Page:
A mini-revolt is brewing among Republican backbenchers on Capitol Hill now that the specific spending cuts in Friday’s budget deal are being revealed. After separating out the accounting gimmicks and one-year savings, the actual cuts look to be closer to $20 billion than to the $38 billion that both sides advertised. This is not going to help Speaker John Boehner’s credibility with the tea party.
Even $20 billion is worthwhile, and the genuine reductions include cuts in high-speed rail, Pell grants, highway projects, renewable energy programs, housing subsidies, low-income home energy assistance, agriculture programs, contributions to the United Nations, and many more. There is also an immediate across the board 0.2% reduction in all nondefense accounts.
But the continuing resolution also saves money on paper through phantom cuts. The whopper is declaring $6.2 billion in savings by not spending money left from the 2010 Census. Congress also cuts $4.9 billion from the Justice Department’s Crime Victims Fund, but much of that money was tucked away in a reserve fund that wouldn’t have been spent this year in any event.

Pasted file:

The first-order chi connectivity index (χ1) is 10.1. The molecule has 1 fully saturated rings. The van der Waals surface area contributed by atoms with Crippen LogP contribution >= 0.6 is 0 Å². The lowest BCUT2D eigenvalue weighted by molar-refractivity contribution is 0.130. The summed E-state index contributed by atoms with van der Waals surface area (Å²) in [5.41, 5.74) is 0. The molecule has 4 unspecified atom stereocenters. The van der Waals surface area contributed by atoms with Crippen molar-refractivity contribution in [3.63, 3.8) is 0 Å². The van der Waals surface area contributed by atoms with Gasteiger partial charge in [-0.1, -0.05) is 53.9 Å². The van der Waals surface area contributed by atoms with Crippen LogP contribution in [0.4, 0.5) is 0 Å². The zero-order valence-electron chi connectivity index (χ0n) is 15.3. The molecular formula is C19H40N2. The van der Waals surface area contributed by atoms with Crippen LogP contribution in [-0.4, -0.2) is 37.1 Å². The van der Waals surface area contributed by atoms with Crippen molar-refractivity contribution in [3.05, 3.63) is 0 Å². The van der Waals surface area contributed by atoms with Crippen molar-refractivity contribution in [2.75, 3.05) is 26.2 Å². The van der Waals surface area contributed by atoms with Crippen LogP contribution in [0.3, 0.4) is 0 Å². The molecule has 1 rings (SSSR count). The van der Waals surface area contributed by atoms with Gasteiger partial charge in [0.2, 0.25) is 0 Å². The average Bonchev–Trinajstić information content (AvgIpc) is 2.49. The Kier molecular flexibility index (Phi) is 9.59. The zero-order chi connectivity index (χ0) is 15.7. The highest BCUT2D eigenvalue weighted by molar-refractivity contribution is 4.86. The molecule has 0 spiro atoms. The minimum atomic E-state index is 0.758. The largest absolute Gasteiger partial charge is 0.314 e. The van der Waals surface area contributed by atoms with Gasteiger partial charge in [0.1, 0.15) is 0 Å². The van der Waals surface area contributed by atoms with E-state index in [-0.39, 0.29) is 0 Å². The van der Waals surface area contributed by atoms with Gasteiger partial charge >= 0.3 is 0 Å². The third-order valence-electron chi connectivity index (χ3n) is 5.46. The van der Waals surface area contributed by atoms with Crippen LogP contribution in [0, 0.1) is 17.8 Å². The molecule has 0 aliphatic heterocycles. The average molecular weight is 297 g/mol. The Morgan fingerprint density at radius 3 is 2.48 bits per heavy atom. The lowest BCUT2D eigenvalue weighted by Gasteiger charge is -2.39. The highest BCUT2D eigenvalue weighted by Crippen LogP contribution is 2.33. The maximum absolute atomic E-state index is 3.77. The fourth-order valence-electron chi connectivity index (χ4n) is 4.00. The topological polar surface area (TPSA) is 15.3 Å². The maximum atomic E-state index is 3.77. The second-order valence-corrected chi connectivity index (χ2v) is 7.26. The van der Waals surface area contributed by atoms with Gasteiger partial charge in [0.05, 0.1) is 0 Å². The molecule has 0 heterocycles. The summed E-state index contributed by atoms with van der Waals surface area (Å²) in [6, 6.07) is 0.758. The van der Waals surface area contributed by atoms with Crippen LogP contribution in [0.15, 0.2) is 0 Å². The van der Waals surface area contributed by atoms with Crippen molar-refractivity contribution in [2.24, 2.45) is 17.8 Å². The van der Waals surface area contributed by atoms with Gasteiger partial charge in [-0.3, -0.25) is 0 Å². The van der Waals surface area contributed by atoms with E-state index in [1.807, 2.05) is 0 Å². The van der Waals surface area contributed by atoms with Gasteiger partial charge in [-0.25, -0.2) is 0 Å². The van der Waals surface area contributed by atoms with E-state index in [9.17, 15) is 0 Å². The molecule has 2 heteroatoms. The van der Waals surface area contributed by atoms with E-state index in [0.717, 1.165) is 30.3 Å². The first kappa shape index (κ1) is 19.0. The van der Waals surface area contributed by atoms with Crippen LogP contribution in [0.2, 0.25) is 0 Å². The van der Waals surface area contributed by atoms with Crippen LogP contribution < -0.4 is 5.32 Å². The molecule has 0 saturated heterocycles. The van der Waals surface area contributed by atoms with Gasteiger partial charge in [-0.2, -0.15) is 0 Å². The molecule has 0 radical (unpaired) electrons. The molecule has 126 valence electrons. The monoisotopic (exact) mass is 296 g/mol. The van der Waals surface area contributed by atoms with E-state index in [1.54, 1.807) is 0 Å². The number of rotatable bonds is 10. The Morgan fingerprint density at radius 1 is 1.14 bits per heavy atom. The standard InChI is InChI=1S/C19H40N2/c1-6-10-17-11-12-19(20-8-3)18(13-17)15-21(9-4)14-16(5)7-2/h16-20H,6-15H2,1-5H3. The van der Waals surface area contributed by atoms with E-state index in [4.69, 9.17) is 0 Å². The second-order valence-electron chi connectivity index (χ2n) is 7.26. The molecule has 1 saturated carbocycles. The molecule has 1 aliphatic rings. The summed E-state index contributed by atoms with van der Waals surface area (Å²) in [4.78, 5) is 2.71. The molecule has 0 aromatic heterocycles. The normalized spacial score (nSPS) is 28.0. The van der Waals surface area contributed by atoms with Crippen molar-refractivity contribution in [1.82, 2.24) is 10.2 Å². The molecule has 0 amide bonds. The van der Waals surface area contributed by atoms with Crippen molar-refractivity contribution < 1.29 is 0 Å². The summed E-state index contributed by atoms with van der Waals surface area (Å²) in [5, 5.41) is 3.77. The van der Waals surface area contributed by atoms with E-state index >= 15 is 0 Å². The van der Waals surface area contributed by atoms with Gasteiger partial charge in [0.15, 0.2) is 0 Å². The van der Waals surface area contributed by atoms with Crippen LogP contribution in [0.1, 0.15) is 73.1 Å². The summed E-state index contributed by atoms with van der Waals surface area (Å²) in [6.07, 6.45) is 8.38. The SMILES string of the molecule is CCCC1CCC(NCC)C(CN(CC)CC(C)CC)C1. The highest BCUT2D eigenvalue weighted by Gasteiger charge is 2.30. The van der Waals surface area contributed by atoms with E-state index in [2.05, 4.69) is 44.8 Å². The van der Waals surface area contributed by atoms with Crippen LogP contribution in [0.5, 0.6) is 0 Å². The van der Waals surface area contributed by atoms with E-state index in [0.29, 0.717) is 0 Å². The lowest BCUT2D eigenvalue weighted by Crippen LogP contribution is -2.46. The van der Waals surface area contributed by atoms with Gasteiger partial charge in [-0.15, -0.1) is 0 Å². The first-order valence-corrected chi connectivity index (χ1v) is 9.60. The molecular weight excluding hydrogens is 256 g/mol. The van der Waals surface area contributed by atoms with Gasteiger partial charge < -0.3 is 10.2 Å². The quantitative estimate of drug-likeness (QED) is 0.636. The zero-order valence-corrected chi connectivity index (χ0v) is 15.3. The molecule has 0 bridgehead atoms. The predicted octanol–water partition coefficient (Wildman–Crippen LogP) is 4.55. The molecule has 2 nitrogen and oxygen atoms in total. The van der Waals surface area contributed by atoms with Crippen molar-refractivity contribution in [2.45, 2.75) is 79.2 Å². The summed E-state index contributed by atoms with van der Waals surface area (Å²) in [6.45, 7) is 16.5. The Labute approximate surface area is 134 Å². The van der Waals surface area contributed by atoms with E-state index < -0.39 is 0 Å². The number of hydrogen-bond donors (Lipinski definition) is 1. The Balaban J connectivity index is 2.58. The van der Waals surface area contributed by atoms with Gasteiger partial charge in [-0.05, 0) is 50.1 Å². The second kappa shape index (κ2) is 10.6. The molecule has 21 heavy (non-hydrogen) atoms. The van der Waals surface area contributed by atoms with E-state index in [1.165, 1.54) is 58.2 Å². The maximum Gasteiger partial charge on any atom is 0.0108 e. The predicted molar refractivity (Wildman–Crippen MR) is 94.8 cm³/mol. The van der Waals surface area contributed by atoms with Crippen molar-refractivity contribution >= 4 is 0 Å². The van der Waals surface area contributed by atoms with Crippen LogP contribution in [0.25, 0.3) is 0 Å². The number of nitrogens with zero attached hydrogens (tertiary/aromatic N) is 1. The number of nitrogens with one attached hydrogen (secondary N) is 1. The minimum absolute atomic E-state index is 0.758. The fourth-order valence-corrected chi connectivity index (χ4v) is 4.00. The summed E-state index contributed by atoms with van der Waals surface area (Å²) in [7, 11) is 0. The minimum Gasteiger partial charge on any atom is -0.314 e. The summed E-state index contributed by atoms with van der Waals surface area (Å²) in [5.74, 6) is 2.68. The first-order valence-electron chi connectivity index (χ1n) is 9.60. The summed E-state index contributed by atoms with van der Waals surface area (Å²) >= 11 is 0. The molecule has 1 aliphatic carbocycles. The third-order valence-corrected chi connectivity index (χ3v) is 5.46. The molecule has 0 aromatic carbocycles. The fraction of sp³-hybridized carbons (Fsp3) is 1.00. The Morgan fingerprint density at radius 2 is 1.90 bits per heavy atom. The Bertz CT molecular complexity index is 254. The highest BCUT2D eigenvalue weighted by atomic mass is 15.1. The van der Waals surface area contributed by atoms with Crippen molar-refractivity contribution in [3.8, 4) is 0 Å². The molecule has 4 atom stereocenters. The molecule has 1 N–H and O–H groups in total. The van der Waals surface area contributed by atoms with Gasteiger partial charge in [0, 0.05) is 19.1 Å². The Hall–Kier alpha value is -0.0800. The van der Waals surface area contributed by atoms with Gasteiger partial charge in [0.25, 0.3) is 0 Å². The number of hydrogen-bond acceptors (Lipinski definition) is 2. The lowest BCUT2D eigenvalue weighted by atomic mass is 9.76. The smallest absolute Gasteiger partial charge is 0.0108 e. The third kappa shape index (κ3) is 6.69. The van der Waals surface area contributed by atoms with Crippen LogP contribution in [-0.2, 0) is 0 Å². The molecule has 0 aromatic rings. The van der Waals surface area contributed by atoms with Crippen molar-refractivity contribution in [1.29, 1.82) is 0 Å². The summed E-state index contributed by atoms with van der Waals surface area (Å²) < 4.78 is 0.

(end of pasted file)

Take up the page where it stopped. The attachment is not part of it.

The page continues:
The budgeteers claim $630 million in cuts from what are called “orphan earmarks,” or construction that never started, and $2 billion more for transportation projects, some of which were likely to be canceled. The Associated Press reports that $350 million in savings comes from a 2009 program to pay dairy farmers to compensate for low milk prices. Milk prices are high this year, so some of that money also would never have been spent.
An estimated $17 billion comes from one-time savings in mandatory programs. The cuts are real, but the funding gets restored by law the next year, which means Republicans will have to refight the same battles. States lose some $3.5 billion in bonus money to enroll more kids in the Children’s Health Insurance Program, but many states failed to qualify for that extra funding. These cuts don’t reduce the spending baseline, so there are no compound savings over time.
None of this is enough to defeat the budget at this point, but it is infuriating given the GOP leadership’s flogging of that $38 billion top-line figure. On Sunday we heard the leadership might lose 30 backbenchers on the budget vote, but yesterday we were hearing it may be closer to 50 or 60. This will only heighten skepticism over the next budget showdown, and Mr. Boehner will have to drive a harder bargain. Above all, the hokum belies the House GOP’s promise to usher in a new era of lawmaking candor and transparency.
San Diego Tea Party